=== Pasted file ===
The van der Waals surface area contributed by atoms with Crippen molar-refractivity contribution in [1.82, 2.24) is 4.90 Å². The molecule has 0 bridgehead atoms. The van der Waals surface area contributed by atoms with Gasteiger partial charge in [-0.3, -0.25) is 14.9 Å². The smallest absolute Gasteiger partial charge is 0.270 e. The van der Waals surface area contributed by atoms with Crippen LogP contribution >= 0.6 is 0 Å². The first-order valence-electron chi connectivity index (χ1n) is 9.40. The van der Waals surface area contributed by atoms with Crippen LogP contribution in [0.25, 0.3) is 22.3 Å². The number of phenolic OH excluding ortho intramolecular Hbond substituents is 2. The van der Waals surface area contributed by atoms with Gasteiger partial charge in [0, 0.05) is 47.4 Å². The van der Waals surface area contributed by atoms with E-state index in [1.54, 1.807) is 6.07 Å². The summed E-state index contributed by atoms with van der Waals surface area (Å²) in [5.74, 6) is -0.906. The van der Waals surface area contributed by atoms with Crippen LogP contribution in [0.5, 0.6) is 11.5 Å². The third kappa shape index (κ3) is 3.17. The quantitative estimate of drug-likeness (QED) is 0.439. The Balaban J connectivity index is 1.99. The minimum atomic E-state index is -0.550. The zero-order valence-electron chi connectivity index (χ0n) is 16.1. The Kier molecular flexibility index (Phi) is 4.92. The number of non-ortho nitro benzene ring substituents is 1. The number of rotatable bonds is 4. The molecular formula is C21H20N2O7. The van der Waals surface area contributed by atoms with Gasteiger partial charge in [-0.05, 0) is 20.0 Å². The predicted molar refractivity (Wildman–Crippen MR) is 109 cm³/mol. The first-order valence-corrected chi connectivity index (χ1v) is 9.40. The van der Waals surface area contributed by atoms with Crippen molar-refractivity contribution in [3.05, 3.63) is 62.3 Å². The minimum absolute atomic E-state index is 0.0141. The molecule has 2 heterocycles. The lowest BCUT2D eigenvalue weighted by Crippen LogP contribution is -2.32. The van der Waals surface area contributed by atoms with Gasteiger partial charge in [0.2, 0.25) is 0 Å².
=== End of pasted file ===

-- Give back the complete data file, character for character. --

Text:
The van der Waals surface area contributed by atoms with Crippen molar-refractivity contribution in [1.82, 2.24) is 4.90 Å². The molecule has 0 bridgehead atoms. The van der Waals surface area contributed by atoms with Gasteiger partial charge in [-0.3, -0.25) is 14.9 Å². The smallest absolute Gasteiger partial charge is 0.270 e. The van der Waals surface area contributed by atoms with Crippen LogP contribution >= 0.6 is 0 Å². The first-order valence-electron chi connectivity index (χ1n) is 9.40. The van der Waals surface area contributed by atoms with Crippen LogP contribution in [0.25, 0.3) is 22.3 Å². The number of phenolic OH excluding ortho intramolecular Hbond substituents is 2. The van der Waals surface area contributed by atoms with Gasteiger partial charge in [0, 0.05) is 47.4 Å². The van der Waals surface area contributed by atoms with E-state index in [1.54, 1.807) is 6.07 Å². The summed E-state index contributed by atoms with van der Waals surface area (Å²) in [5.74, 6) is -0.906. The van der Waals surface area contributed by atoms with Crippen LogP contribution in [0.5, 0.6) is 11.5 Å². The third kappa shape index (κ3) is 3.17. The quantitative estimate of drug-likeness (QED) is 0.439. The Balaban J connectivity index is 1.99. The minimum atomic E-state index is -0.550. The zero-order valence-electron chi connectivity index (χ0n) is 16.1. The Kier molecular flexibility index (Phi) is 4.92. The number of non-ortho nitro benzene ring substituents is 1. The number of rotatable bonds is 4. The molecular formula is C21H20N2O7. The van der Waals surface area contributed by atoms with Gasteiger partial charge in [-0.05, 0) is 20.0 Å². The predicted molar refractivity (Wildman–Crippen MR) is 109 cm³/mol. The first-order valence-corrected chi connectivity index (χ1v) is 9.40. The van der Waals surface area contributed by atoms with Crippen molar-refractivity contribution in [3.05, 3.63) is 62.3 Å². The minimum absolute atomic E-state index is 0.0141. The molecule has 2 heterocycles. The lowest BCUT2D eigenvalue weighted by Crippen LogP contribution is -2.32. The van der Waals surface area contributed by atoms with Gasteiger partial charge in [0.2, 0.25) is 0 Å².